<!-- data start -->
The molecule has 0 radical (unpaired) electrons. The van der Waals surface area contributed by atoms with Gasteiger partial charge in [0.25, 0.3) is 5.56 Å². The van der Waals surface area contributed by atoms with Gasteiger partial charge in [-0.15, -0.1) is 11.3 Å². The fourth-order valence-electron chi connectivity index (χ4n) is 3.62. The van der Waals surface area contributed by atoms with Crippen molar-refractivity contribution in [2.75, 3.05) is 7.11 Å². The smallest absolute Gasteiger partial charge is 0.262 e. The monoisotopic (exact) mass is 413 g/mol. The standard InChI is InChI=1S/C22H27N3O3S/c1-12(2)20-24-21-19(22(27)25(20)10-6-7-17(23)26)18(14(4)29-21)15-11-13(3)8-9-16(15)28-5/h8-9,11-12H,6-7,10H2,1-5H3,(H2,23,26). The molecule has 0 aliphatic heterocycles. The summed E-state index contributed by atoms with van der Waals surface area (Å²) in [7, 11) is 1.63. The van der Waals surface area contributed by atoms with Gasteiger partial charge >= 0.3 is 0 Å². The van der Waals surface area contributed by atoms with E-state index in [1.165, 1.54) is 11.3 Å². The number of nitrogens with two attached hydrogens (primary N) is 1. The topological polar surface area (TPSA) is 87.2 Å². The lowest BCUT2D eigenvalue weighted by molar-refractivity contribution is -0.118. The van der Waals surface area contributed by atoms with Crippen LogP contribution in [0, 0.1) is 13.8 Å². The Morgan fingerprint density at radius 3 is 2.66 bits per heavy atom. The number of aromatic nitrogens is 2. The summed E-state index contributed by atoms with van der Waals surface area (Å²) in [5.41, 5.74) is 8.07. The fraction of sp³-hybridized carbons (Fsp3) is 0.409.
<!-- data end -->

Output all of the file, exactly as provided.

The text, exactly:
The molecule has 0 radical (unpaired) electrons. The van der Waals surface area contributed by atoms with Gasteiger partial charge in [0.25, 0.3) is 5.56 Å². The van der Waals surface area contributed by atoms with Gasteiger partial charge in [-0.15, -0.1) is 11.3 Å². The fourth-order valence-electron chi connectivity index (χ4n) is 3.62. The van der Waals surface area contributed by atoms with Crippen molar-refractivity contribution in [2.75, 3.05) is 7.11 Å². The smallest absolute Gasteiger partial charge is 0.262 e. The monoisotopic (exact) mass is 413 g/mol. The standard InChI is InChI=1S/C22H27N3O3S/c1-12(2)20-24-21-19(22(27)25(20)10-6-7-17(23)26)18(14(4)29-21)15-11-13(3)8-9-16(15)28-5/h8-9,11-12H,6-7,10H2,1-5H3,(H2,23,26). The molecule has 0 aliphatic heterocycles. The summed E-state index contributed by atoms with van der Waals surface area (Å²) in [7, 11) is 1.63. The van der Waals surface area contributed by atoms with Gasteiger partial charge >= 0.3 is 0 Å². The van der Waals surface area contributed by atoms with E-state index in [1.165, 1.54) is 11.3 Å². The number of nitrogens with two attached hydrogens (primary N) is 1. The topological polar surface area (TPSA) is 87.2 Å². The lowest BCUT2D eigenvalue weighted by molar-refractivity contribution is -0.118. The van der Waals surface area contributed by atoms with Crippen LogP contribution in [0, 0.1) is 13.8 Å². The Morgan fingerprint density at radius 3 is 2.66 bits per heavy atom. The number of aromatic nitrogens is 2. The summed E-state index contributed by atoms with van der Waals surface area (Å²) in [5.41, 5.74) is 8.07. The fraction of sp³-hybridized carbons (Fsp3) is 0.409.